Entry 1: Act I:
Don Pedro and his men return from the war and visit the house of Leonato and his brother, Antonio. This sudden meeting reunites Beatrice with her archrival, Benedick, and it is here that Claudio and Hero fall in love.
In Shakespeare’s Much Ado about Nothing, there are the usual characters that show up in most of Shakespeare’s pieces. For instance the characters Hero and Claudio could easily be compared to Romeo and Juliet. Both Hero and Juliet are innocent, quite, and beautiful young women who fall in love instantly without conversing with the other person. Likewise, Claudio and Romeo decide to marry these women within twenty-four hours. Because of these characters’ lack of unique and interesting qualities, I am intrigued by Beatrice.
Beatrice is by far the best character Shakespeare created; because of how effortlessly she lightens the mood. Beatrice is gifted with wit, humor, and strength uncommon in Shakespeare’s time. One can tell Beatrice’s drollness is at its best when speaking about or to Benedick. When Benedick greets her as “Lady Disdain” (I.i.109), she snaps, “Is it possible disdain should die, while she hath such meet food to feed it as Signior Benedick? Courtesy itself must convert to disdain, if you come in her presence” (I.i.110-113). Instead of taking offense, she welcomes the name and essentially tells Benedick that she acts contemptuous only because she’s talking to him. She adds that she’s agreeable with everyone, with him as an exception. Benedick retorts that she’s lucky that she doesn’t love him like all the other women he knows, because he loves no one especially not her. Beatrice responds, “A dear happiness to women, they would else have been troubled with a pernicious suitor. I thank God and my cold blood, I am of you humour for that; I had rather hear my dog bark at a crow than a man swear he loves me” (I.i.118-122). In other words, she says it’s good you can’t love because women would only be troubled by your infatuation, and as for myself I’d rather be listening to my dog bark than listen to you or any man confess his love to me.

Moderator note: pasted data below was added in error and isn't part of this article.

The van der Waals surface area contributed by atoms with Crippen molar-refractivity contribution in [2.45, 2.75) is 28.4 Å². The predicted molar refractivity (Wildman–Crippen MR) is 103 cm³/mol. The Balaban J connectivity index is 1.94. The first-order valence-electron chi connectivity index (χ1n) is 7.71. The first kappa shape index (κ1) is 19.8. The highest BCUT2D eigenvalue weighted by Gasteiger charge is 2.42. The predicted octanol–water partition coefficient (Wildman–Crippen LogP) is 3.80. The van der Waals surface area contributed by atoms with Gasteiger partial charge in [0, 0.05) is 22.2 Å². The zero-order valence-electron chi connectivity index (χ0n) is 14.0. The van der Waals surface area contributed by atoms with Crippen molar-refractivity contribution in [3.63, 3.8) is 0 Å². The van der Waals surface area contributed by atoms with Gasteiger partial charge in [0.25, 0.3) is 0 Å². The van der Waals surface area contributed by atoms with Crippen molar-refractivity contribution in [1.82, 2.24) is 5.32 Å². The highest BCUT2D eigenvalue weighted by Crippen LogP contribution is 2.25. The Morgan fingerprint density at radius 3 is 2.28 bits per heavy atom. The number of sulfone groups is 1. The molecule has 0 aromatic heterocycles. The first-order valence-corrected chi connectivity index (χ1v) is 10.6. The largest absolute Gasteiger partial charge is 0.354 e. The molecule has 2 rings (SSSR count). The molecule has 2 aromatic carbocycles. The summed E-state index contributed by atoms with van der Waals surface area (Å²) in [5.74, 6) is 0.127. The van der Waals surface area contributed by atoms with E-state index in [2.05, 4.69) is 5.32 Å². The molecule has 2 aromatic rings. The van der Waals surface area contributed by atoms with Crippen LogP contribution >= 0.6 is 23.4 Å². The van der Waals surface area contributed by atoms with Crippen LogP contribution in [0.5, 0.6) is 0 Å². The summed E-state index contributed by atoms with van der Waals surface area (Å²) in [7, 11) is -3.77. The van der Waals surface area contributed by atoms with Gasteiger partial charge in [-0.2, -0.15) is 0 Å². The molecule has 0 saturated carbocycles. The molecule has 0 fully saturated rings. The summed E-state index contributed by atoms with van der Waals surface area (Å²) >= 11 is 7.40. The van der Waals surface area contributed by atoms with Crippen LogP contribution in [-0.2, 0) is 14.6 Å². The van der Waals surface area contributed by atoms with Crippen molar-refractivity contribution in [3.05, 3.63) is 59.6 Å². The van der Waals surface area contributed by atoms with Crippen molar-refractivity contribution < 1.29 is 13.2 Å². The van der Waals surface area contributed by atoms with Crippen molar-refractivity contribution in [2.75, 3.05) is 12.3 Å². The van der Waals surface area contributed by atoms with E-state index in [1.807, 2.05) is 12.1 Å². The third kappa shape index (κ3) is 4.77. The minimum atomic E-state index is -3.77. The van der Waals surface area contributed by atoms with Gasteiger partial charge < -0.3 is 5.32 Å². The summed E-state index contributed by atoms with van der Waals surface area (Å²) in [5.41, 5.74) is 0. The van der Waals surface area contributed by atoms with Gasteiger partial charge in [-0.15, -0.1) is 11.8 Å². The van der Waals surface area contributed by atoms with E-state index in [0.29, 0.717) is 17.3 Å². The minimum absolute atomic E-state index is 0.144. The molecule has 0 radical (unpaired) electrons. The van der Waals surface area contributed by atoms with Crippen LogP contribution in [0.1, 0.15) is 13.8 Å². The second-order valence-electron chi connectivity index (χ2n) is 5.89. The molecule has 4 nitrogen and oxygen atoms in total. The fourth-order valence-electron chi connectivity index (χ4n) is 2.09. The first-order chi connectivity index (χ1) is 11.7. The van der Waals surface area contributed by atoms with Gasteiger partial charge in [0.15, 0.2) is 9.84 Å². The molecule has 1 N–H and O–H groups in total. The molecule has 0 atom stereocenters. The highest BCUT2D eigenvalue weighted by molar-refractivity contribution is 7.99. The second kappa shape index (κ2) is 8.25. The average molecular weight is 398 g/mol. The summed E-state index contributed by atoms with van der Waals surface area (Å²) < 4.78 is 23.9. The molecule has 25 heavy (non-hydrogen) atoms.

Shakespeare couldn’t have picked a better character to add to his play. Beatrice, with her quick wit and humor, is easily the spotlight stealer in Much Ado about Nothing. She possesses many great qualities that the other characters lack and ultimately gets the story going and captures the audience’s attention.
Entry 2: Act II:
In celebration of the soldiers return, Leonato hosts a masked dance where Don Pedro woes Hero for Claudio. Don John tries tells Claudio his brother is wooing Hero for himself, but Don Pedro clarifies the matter and tells Claudio that he has kept his promise. The others decide amongst themselves that during the week that Hero and Claudio wait to be wed, they shall play a game in order to make Beatrice and Benedick fall in love.
Balthasar’s song in scene iii of Act II, is precluded by a subtle yet important line from himself....